The Preakness That Wasn’t

There have been many great editions of the Preakness. Following the Kentucky Derby is kind of like following Frank Sinatra on stage — it can’t be easy, but the Preakness has done pretty well delivering epic battles, world class rivalries, historic performances, spectacular equine feats and a bunch of great horse races.

However, the most epic Preakness of all, the one with the most promise, the one that stood to be the greatest battle the historic race had ever seen, sadly, never took place.  I call it the “Preakness That Wasn’t” and the racing world lost out on seeing what hinted at being a race for the ages.

Of course, we lost a lot more following that tragic day, but we’ll come back to that and the Preakness That Wasn’t. First, let’s look at some of the great performances this historic race has produced.

If the Preakness had a personality, it would likely have a chip on its shoulder. Despite its numerous contributions to the Sport of Kings, it is almost like it plays third fiddle to the Kentucky Derby and Belmont Stakes. I think, with all the great races the Preakness has produced, we give it some credit and respect. It is one tough race. Coming back from the Derby on two weeks rest isn’t easy, especially today, when horses race much less frequently and require more time between starts.

Nonetheless, experts, handicappers, fans and bettors alike will tell you the Derby horses have an advantage over the so called “new shooters.” Statistics may support that theory, but statistics are a college math course or something. I’m not sure — and neither is anyone else — exactly what they have to do with a particular horse race in any given year.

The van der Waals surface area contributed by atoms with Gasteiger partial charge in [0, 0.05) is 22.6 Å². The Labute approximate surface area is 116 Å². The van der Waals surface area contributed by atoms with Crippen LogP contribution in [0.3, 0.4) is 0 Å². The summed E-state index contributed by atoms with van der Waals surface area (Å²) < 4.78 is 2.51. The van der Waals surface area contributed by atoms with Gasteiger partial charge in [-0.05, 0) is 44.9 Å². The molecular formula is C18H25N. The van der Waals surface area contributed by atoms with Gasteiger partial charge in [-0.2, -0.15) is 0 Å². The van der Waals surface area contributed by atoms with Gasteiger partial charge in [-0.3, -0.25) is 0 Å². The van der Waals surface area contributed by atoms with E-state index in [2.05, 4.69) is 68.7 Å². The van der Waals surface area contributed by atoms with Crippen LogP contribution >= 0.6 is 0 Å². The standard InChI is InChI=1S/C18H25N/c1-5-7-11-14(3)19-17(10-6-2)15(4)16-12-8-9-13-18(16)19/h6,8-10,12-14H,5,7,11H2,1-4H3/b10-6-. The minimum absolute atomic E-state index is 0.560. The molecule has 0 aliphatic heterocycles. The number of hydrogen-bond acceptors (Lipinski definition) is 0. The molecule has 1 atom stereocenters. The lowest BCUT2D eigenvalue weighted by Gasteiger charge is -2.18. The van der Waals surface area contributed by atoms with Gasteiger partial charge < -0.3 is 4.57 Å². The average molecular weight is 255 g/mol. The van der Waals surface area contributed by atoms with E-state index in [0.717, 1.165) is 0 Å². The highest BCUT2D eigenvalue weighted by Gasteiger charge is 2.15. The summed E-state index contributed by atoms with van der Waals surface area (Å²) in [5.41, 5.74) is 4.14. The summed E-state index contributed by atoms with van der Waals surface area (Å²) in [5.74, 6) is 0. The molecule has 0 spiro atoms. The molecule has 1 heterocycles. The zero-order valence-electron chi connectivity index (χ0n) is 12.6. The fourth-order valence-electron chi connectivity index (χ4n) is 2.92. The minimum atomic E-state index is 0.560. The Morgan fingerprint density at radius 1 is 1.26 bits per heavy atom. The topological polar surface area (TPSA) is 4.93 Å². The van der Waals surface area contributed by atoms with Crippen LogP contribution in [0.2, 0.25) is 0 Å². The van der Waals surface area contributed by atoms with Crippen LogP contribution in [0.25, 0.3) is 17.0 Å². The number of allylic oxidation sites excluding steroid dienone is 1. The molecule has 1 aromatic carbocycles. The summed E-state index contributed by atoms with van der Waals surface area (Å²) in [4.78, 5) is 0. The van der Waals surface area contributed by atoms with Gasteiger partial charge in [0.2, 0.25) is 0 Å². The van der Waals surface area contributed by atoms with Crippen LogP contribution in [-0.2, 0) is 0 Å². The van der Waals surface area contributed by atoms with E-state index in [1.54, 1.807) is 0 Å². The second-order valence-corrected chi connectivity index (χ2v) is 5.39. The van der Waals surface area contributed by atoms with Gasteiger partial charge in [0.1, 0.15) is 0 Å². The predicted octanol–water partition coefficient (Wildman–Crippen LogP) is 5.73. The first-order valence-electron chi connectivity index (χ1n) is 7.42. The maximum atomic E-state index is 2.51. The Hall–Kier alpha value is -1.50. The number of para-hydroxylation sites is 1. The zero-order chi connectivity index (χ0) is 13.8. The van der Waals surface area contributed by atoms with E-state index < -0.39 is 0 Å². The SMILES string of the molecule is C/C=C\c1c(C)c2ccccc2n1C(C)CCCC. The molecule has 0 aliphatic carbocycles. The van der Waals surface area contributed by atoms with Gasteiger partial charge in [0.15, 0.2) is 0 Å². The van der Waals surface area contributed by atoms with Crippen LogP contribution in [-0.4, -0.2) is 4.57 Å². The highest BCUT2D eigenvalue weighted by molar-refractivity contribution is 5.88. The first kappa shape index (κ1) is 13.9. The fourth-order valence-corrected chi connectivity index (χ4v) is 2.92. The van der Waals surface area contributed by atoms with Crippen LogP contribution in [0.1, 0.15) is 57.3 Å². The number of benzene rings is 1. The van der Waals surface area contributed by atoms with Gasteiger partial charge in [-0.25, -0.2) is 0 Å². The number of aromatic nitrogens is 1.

If you don’t believe me just look at how many horses without the “proper” Dosage Index to win the Derby, win it anyway (it’s happened twice in the last two years). Every year, crop, race, pace and set of circumstances are different and, in my opinion, should be handicapped accordingly. Rules were made to be broken and, when you successfully do it, you get value. You beat all the bettors with blinkers on, who can’t see past the stats.

By now, maybe, you want to hear about the Preakness That Wasn’t. Not so fast, we’ll get there. Let’s first look at some of the ones that were.

Not only was the 1989 Preakness one of the best editions ever, it was also one of the greatest races ever, and one of the best stretch battles the Sport of Kings has ever given us.

“Absolutely rider error,” Pat Day, second place-finisher Easy Goer’s rider said to Gary Stevens on TVG’s “Legends.”

He blamed himself, but I don’t think Pat gave the other Pat, Patrick Valenzuela, and Sunday Silence as much credit as they were due. Day blamed himself for two mistakes that, in his mind, cost Easy Goer the race. Let’s remember that this East-West rivalry saw these fine colts race four times, with Sunday Silence winning three of them.